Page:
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Agreement for Sale and Purchase, Cases, Settlors, Sham trust, Trustee liability, Trustees, Trusts

Round 7 and counting

Some cases will never settle.  Stokes v Insight Legal is one of them.  In this most recent trip to the High Court the defendants (Insight Legal et al) have sought leave to appeal the High Court decision Stokes v Insight Legal [2014] NZHC 2475.  This decision was largely procedural and related to matters that had been referred back to the High Court by the Court of Appeal.

The current questions before the court are whether the High Court correctly interpreted the remittal back to that court from the Court of Appeal and whether Ellis J should have recused herself from hearing an earlier application for review of a decision of Associate Judge Doogue.

Given the number of times the matter has been before the courts, a succinct summary is not possible.  However, the following passages from this judgment provide a useful recap and disposition of the matter in hand:

“[18] The first and fundamental question raised by the proposed appeal is the proper interpretation of the remittance back. As is necessarily obvious from my decision, I firmly share Keane J’s view of what was meant and consider that, read in context, the terms of the remittance back are clear.

[19] It seems to me that there are, as well, further impediments to the defendants’ position. In particular, the affirmative (failure to mitigate) defence sought now to be advanced seems to me to bear no relationship to the amended statement of claim. The plaintiffs have already obtained judgment against Mrs Colebrook for the full amount of their loss in the 2010 proceedings. She did not raise a defence of failure to mitigate then and nor did she appeal.

[20] Rather, what the plaintiffs seek in the 2011 proceedings is “a declaration that they are entitled to be subrogated into Mrs Colebrook’s right of indemnity against the assets of the RM Colebrook Family Trust”.9 The later proceedings are thus predicated on the outcome of the earlier, namely the existence and quantum of Mrs Colebrook’s judgment debt. Unsurprisingly, those matters are not denied in the latest iteration of the statement of defence.

[21] Put another way, any failure by the SFT to mitigate its losses has no bearing on the answers to the second and third questions articulated by the Court of Appeal (and recorded at [8](b) and (c) above).

[22] On any analysis, therefore, it does not seem to me to be obviously open to the defendants (if it gets to that point) to relitigate the quantum of damages that have been found to be owed by Mrs Colebrook.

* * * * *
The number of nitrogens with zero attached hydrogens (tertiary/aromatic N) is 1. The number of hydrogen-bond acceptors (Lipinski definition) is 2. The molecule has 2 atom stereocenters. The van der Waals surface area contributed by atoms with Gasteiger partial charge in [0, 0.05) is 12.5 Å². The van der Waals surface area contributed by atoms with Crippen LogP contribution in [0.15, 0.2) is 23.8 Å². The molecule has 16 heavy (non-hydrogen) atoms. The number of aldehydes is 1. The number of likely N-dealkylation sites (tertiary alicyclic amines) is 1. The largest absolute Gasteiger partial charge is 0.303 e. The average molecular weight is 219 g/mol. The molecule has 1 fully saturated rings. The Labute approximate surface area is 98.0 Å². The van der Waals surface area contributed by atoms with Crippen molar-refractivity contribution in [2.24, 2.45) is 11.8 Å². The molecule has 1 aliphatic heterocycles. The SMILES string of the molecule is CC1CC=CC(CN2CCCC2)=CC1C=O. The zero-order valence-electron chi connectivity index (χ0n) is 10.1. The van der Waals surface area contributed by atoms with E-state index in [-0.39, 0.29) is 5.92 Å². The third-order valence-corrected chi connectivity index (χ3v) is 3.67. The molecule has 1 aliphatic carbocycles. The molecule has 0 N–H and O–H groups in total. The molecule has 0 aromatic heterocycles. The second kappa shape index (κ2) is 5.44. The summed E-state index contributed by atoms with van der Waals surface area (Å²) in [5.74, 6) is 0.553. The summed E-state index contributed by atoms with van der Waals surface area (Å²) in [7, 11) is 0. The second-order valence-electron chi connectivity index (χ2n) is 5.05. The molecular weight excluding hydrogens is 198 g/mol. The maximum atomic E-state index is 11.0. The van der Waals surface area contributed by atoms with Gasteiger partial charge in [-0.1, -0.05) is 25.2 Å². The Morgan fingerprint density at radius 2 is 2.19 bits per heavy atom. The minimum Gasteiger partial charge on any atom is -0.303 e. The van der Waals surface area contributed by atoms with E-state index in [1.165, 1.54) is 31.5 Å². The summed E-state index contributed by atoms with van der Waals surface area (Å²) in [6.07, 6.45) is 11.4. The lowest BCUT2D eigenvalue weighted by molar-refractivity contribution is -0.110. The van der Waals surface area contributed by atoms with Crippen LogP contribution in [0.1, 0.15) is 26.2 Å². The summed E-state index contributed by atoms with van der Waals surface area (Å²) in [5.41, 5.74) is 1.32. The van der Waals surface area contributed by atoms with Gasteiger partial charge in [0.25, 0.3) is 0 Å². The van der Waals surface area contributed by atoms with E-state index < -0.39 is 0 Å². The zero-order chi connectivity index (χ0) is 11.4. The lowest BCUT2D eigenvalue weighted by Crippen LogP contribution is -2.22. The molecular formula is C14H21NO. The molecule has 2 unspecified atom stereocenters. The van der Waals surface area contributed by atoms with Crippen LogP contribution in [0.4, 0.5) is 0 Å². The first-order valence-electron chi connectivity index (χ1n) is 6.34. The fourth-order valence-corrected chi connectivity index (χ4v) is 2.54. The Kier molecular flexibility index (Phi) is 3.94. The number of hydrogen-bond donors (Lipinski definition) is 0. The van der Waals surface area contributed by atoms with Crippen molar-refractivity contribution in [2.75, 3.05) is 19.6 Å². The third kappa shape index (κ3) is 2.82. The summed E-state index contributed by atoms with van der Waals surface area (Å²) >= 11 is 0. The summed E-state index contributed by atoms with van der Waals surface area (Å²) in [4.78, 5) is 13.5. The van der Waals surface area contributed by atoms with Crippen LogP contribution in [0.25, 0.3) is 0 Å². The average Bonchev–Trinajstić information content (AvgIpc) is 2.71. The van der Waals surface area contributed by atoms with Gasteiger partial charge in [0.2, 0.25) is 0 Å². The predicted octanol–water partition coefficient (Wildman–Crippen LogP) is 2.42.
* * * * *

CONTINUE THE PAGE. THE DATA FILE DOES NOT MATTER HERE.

[23] All that said, however, there are two points in the defendants’ favour (in terms of the question of the “seriously arguable” limb of the test governing the grant of leave to appeal).

[24] First, I accept that the words ‘if any” in [65] of the Court of Appeal’s judgment seem somewhat obscure. Although when read in context it seems to me to be tolerably clear what was meant (ie if it is found that Ms Carr consented), there is certainly some room for argument in that regard.

[25] Secondly, there is the fact that Associate Judge Doogue has (twice) taken a more expansive view of the matter. In itself that suggests that the serious arguability threshold is crossed.

[26] In terms of the interests affected by the proposed appeal they are necessarily private in nature. But I accept that the money at issue is not insignificant for private individuals. More importantly, however, this appears to me to be an unusual case where the grant of leave would add little burden to the parties or to the Court, in terms of cost and delay. More particularly, the plaintiffs have already filed a substantive appeal from Peters J’s decision and thus there appears to be no immediate prospect of achieving finality in the litigation. Moreover, it should be a relatively straightforward matter for the Court of Appeal to answer the question posed by the proposed appeal, namely what was the intended ambit of their referral back.”

Accordingly, leave was granted.  However, Ellis J did not allow the appeal regarding the decision not to recuse herself, noting as follows at [28] that:

“… The wider reasons for recusal advanced by Ms McCartney QC – namely that because I had formed an adverse view of Mrs Colebrook’s credibility at trial and had found against the defendants – had no bearing on the issue of the Court’s jurisdiction, which is the issue with which I was concerned in the review judgment. The suggestion that my assessment of Mrs Colebrook as a witness meant that I could not or did not bring an open mind to that (purely legal) issue is provocative at best.”

 

 

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